Giving someone a voice. Overcoming Eurocentrism according to the Münchhausen principle? (I)

María Berríos

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We observe that many Western cultural institutions and patrons are trying to escape their own Eurocentric perspective, by “giving a voice” to artists or artistic movements, which are so far little-known in the Western art discourse. In your opinion, to what extent can this attempt succeed at all if these institutions are the "gatekeepers" (and thus influence who can be seen, heard or read)?

María Berríos: The issue is and has been for a very long time the overwhelming predominance of voices that actually believe they are entitled and have the power to “give voice to others”. Overconfident voices that assure they know the questions that need to be asked and the vocabulary that can be used to formulate the most urgent problems. The extreme version of this are those discourses that claim absolute awareness of the inherent impossibility of giving voice, by assuring that the cultural institutions they speak for are inherently Eurocentric, so there is no other option but to make minor concessions and plow on. Nevertheless unless we are dropping out or tearing down these institutions, pushing for structural change is the least we must be doing. Under no circumstances should those of us working inside, collaborating or simply interacting with these institutions be let off the hook.


This applies even more so to those of us who come from these contexts that have become temporarily appealing for these cultural institutions, we don’t need to be employed by them to enable their practices: when we make our research public, when we exhibit, write about or publish our work from and about these “little known” practices, almost always known and relevant in their own milieu, we are already providing these institutions with new cheap acquisitions and archives to be extracted. It is often in the name of supporting those contexts that their cultural production is pulled from the often precarious situations they live in to the vaults and exhibition spaces of the North. Several decades ago feminist scholars taught us that visibility is definitely not equivalent to automatic empowerment. Those who carry and tell these “little known” stories do have a role and must also be held accountable. It is fundamental to make sure those stories can continue to be told in their own contexts where they are needed and powerful.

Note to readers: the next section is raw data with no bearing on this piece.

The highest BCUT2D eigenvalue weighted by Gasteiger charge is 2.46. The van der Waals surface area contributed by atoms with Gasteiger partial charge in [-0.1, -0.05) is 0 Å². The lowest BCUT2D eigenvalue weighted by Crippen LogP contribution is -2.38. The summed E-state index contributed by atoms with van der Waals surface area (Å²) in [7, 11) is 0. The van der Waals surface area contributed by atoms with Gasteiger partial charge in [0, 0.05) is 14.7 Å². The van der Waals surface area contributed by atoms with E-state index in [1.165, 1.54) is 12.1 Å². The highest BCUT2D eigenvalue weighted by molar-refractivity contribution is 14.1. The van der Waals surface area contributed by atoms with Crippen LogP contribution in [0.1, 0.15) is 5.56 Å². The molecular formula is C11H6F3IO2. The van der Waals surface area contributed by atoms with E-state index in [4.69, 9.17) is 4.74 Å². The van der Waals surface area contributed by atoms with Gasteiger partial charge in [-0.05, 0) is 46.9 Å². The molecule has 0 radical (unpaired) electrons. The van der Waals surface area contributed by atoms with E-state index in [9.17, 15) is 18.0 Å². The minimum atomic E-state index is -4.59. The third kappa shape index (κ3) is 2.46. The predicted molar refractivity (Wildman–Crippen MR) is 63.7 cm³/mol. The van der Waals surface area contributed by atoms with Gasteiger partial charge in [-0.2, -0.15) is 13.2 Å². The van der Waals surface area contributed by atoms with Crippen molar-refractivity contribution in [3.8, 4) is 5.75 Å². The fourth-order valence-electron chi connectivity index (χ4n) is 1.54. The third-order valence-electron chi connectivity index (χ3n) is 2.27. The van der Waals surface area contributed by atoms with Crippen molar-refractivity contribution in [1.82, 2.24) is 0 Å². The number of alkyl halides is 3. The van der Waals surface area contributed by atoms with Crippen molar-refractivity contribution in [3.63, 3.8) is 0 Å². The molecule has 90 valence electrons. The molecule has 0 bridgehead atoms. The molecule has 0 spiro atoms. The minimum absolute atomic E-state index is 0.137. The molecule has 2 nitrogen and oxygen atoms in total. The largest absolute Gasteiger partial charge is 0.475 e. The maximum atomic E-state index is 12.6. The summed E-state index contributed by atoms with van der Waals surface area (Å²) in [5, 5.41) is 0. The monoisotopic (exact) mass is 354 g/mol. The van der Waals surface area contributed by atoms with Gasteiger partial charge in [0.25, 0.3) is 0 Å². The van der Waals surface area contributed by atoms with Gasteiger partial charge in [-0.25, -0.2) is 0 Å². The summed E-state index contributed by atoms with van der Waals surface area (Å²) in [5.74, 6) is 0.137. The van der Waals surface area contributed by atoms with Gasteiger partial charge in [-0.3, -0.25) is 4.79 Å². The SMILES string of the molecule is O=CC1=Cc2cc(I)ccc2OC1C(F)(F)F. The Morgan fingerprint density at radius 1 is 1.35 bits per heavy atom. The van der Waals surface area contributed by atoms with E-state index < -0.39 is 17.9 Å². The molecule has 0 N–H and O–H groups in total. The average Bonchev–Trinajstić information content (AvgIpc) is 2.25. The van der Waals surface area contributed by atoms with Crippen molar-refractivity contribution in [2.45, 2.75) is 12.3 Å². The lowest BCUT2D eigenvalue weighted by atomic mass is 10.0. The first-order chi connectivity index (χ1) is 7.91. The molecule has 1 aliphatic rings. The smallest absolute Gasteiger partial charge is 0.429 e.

Do the ideas of the European Enlightenment and the liberalism associated with it oppose the decolonization of the world? Is decolonization not itself a hegemonic project?

In the Cultural Congress of Havana in 1968, which was devised as an instance for third world cultural workers and intellectuals to discuss and find a common language for their common problems, a young group of Cuban revolutionaries made a large scale exhibition about colonialism and revolution they called "Of The Third World". Their idea was that all tools were valid for the dismantling of imperial colonialism and that the most pernicious colonial strategy was to make one believe that even your most intimate ideas were not really yours. That your weapons and convictions were not really yours. Colonialism is not only a history but a very contemporary mentality of continuous dispossession. It will always claim ownership, particularly of those who attempt to dismantle it.


What role does cultural identity and culture play in the emancipation movements from colonial power systems?

The struggle against colonialism, in its multiple contemporary forms, is culture. The fight against the racist regimes of patriarchal capitalism and its police is a very strong and powerful culture, as can be seen in uprisings in many places of  “little-known histories”. Culture and art are worldly matters, and their power comes from their attentiveness to the world around them.


Could solidarity among members of different cultures promote global cohesion? What, in your opinion, would be the most likely source of solidarity in the future? 

I don't know what the sources of the future may be, but the solidarity that I see now, that I find valuable and beautiful is a solidarity of fragilities. Etymologically solidarity means to become whole, to become solid. But what happens when we are not feeling so strong, when many feel they can barely hold themselves up. So for me a solidarity that matters today is not the notion of becoming strong together, but a kind of emancipatory solidarity of vulnerabilities. An army of soft bodies, held together through their struggle.


The questions were asked by Friederike Tappe-Hornbostel and Anja Piske.

María Berríos

María Berríos, born 1978 in Santiago de Chile, is a sociologist, author, independent curator and co-founder of the Chilean editorial collective vaticanochico. She works at the interfaces of art, culture and politics, with a particular interest in the collaborative experiments of the "Third World Movement" and the exhibition formats of the 1960s and 1970s that emerged from them. Berríos has published extensively on art and politics, especially in Latin America, but also beyond. Together with Renata Cervetto, Lisette Lagnado and Agustín Pérez Rubio, María Berríos curates the 11th Berlin Biennial for Contemporary Art.

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